Friday, 21 May 2010

First in, first out

A while ago Hannah met an American girl with a soft Southern accent and the homely ways to match. After knowing her for all of five minutes she asked "could you help me move my furniture into my apartment?"

Now, years on (it seems) Amanda is moving out, off to Monterey to join her husband Jack as a military spouse, albeit one who also works as a consultant at Accenture. Once again my furniture moving duties were called for, although this time there were a lot more of us to do the labour. Building a strong network - what business school is all about!

There will be lots of these spotted around the village in the next few weeks...

Wow! This time Jack and Amanda actually lift some of their furniture themselves! (And is Amanda really that small?)

The workers take a break.

If I stay here, maybe I'll get a free trip to Monterey.

Thursday, 20 May 2010

Home alone

Wow, it's kind of quiet around here.

Yesterday Hannah's parents jumped on a plane and were England-bound through ash and strikes. Apparently there was very little food on board, but apart from that they made it. It was great to see them, and their stay shockingly included some bits of SF we had never seen before! With all the political instability in our home country,we know they'll be back soon.

Rubbing a lion (brings good luck).

We obviously haven't been feeding Mum well enough.

Spot the tourists.

Later, in the aptly-named Buena Vista park in Haight-Ashbury.

Short breather at the top.

And the fog rolls in through the Golden Gate.

Holidays over! Back to my usual daily activities...

Tuesday, 18 May 2010

Under the weather

Ash clouds and strikes unfortunately could not force my parents to extend their stay with us. Today, after a wander around Golden Gate Park and Haight-Ashbury, I dropped them off at SFO. Hopefully they've taken the English weather with them too. Come back with sunshine soon!

Outside the San Francisco Conservatory of Flowers.

Sheltering under a convenient fern.

Sheltering under a convenient umbrella.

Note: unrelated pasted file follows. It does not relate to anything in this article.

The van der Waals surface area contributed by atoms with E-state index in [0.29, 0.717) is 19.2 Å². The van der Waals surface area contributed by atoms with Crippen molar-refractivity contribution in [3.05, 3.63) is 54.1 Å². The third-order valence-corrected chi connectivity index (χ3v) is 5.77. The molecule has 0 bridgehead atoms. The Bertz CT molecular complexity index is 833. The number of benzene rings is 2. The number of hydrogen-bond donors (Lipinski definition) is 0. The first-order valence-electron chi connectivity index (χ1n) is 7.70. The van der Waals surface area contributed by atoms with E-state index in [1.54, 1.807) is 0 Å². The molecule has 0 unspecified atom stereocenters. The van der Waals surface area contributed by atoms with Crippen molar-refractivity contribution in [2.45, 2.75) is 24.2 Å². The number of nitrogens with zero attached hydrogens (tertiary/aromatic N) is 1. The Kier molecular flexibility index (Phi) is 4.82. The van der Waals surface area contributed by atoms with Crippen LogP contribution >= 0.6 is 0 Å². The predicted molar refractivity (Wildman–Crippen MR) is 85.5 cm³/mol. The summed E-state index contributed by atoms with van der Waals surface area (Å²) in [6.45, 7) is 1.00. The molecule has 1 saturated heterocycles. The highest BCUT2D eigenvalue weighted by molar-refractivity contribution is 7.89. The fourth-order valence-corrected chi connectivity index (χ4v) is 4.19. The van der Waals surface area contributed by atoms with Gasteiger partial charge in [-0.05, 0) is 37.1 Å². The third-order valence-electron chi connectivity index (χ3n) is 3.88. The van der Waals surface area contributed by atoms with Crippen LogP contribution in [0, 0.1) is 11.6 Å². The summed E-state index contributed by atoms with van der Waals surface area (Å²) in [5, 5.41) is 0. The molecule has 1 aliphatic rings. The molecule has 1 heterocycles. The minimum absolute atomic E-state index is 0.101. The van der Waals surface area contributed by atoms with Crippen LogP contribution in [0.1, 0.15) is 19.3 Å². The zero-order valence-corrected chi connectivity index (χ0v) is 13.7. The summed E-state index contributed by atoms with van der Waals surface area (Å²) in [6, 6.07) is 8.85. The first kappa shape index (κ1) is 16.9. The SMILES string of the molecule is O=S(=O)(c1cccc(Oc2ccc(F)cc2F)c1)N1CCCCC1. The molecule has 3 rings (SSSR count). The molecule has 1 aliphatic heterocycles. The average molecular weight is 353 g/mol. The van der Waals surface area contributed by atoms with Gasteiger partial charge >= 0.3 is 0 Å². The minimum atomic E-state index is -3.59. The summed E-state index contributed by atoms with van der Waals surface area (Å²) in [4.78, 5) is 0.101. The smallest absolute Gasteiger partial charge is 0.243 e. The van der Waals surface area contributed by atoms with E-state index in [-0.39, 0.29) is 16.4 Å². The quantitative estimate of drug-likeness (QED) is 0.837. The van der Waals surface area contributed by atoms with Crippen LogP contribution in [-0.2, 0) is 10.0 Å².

New exhibits at the Cal Academy of Science.

Dad is shocked at the discrimination against ice skaters.

At the People's Cafe in Haight-Ashbury, remembering days as a 60's revolutionary.

In the airport queue, shortly before waving goodbye :( But they did get to fly World Traveler Plus.

Meanwhile, on the other side of San Francisco...

Yep, rain here too.

Nice weather for ducks.

Monday, 17 May 2010

Mission impossible

New vistas of San Francisco opened before us today as we visited the Mission and Castro districts. These are to the south of the city, away from our usual safe haunts of Union Square (Macy's, Tiffany's, The Cheesecake Factory, etc.) The Mission is famous for its thriving public art community, and Castro for being the gay capital of the world!

First off, it was the 99th Bay to Breakers race - a sort of fun run where most people are drunk and in costume. Or naked. We shared our BART carriage with a hot dog, his friend a bottle of ketchup, and several girls in their underwear.

Having breathlessly arrived, both Districts lived up to expectations. Hannah's Dad fully embraced 'street culture' by photographing everyone he met, while the rest of us followed twenty paces behind. We looked around Mission Dolores, the oldest building in SF (one of the only survivors of the 1906 quake) and famous for it's appearance in Hitchcock's Vertigo. Now that was a pilgrimage.

After lunch at a small deli, opposite a cafe where a tall pink transvestite waited the tables, we wandered the Castro. This is San Francisco as it's envisaged by most people around the world: colourful, vibrant, and very gay. We stood at 'the gayest corner in the world' (according to the guidebook) and left feeling a little more stylish and outrageous than when we arrived. But it's all relative.

Some of Hannah's Dad's new friends (yes, he took the photo).

Balmy Ave, in the Mission.

Dad admires the art.

Earth mother #1

Earth mother #2

In Dolores Park, by the Mexican Liberty Bell (they had one too!)

Mission Dolores, outside.

And in.

I've been there!

Over in Castro, Hannah has started a new business (see what an MBA does for you?)

The gayest corner in the world - 18th and Castro.

When you're in this district, you expect to see a queen or two.